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Effects of hospital type and distance on lymph node assessment for colon cancer among metropolitan and nonmetropolitan patients in appalachia. / Short, Pamela Farley; Moran, Jr., John Raymond; Yang, Tse Chuan; Camacho, Fabian; Gusani, Niraj J.; Mackley, Heath; Matthews, Stephen Augustus; Anderson, Roger T.

In: Medical Care Research and Review, Vol. 73, No. 5, 01.10.2016, p. 546-564.

Research output: Contribution to journalReview article

TY - JOUR

T1 - Effects of hospital type and distance on lymph node assessment for colon cancer among metropolitan and nonmetropolitan patients in appalachia

AU - Short, Pamela Farley

AU - Moran, Jr., John Raymond

AU - Yang, Tse Chuan

AU - Camacho, Fabian

AU - Gusani, Niraj J.

AU - Mackley, Heath

AU - Matthews, Stephen Augustus

AU - Anderson, Roger T.

PY - 2016/10/1

Y1 - 2016/10/1

N2 - We studied differences in access to large or accredited cancer programs as a possible explanation for geographic disparities in adherence to the national guideline on lymph node assessment for Stages I to III colon cancer. State cancer registries were linked with Medicare claims of patients diagnosed from 2006 to 2008 from Appalachian counties of four states. Metropolitan and nonmetropolitan patients differed on adherence, proximity to high-volume or accredited hospitals, and hospital type. We modeled effects of hospital type on adherence with ordinary least squares and instrumental variables (instrumenting for hospital type with relative distance). The evidence was strongest for improved adherence in high-volume hospitals for nonmetropolitan patients. We estimate that roughly 100 deaths might be prevented over 5 years among each year's incident cases if the nonmetropolitan disparity in hospital volume were eliminated nationally. We conclude that regionalization or targeting smaller hospitals would improve adherence in nonmetropolitan areas, but also argue for improving adherence generally.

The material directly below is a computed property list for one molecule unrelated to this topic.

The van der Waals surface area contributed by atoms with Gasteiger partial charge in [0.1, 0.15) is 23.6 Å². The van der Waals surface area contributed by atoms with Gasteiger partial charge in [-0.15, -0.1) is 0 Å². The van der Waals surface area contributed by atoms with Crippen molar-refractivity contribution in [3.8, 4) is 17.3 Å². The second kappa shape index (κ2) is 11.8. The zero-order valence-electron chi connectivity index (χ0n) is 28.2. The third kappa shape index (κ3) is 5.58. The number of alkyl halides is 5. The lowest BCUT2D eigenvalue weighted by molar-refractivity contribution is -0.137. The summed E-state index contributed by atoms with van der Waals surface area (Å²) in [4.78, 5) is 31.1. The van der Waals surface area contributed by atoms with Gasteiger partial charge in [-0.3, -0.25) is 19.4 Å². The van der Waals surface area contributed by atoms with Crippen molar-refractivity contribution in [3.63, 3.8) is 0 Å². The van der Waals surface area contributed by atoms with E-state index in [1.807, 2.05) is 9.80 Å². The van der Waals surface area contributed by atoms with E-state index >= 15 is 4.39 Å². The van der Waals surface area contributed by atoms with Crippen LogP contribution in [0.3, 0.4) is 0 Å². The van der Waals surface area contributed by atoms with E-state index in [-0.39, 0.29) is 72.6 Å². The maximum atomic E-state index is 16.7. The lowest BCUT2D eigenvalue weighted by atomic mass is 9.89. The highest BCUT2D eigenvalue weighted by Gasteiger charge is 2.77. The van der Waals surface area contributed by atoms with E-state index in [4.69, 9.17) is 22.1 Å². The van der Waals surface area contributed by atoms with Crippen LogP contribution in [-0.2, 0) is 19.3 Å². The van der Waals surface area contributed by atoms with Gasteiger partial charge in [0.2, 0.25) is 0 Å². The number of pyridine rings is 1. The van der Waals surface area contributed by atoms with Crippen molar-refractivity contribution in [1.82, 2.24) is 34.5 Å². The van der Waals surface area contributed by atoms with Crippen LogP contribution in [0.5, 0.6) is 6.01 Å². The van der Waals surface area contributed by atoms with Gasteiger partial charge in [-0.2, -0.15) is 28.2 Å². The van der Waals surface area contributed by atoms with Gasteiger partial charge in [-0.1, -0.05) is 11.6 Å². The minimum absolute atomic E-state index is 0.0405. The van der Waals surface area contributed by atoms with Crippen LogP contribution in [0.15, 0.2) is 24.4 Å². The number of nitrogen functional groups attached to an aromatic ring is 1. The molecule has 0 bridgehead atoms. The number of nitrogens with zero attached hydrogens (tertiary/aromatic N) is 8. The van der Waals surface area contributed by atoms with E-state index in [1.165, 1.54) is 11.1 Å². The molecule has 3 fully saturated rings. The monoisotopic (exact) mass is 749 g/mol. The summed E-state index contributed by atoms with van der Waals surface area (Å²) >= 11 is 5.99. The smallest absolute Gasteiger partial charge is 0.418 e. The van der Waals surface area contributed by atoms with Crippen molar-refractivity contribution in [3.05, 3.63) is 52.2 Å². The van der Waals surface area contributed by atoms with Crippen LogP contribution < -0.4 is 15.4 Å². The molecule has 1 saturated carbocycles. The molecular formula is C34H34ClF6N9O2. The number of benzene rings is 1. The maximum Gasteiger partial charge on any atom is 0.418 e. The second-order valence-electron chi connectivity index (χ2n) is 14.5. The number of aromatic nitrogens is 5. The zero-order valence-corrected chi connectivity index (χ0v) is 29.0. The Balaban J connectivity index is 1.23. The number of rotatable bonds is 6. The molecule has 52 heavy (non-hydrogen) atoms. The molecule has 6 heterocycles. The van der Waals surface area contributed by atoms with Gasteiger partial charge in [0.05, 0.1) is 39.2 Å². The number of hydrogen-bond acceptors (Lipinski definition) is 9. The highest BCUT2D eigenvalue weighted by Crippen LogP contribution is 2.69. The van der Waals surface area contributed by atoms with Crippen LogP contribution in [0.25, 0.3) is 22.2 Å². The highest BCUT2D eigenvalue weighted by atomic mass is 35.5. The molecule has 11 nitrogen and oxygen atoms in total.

AB - We studied differences in access to large or accredited cancer programs as a possible explanation for geographic disparities in adherence to the national guideline on lymph node assessment for Stages I to III colon cancer. State cancer registries were linked with Medicare claims of patients diagnosed from 2006 to 2008 from Appalachian counties of four states. Metropolitan and nonmetropolitan patients differed on adherence, proximity to high-volume or accredited hospitals, and hospital type. We modeled effects of hospital type on adherence with ordinary least squares and instrumental variables (instrumenting for hospital type with relative distance). The evidence was strongest for improved adherence in high-volume hospitals for nonmetropolitan patients. We estimate that roughly 100 deaths might be prevented over 5 years among each year's incident cases if the nonmetropolitan disparity in hospital volume were eliminated nationally. We conclude that regionalization or targeting smaller hospitals would improve adherence in nonmetropolitan areas, but also argue for improving adherence generally.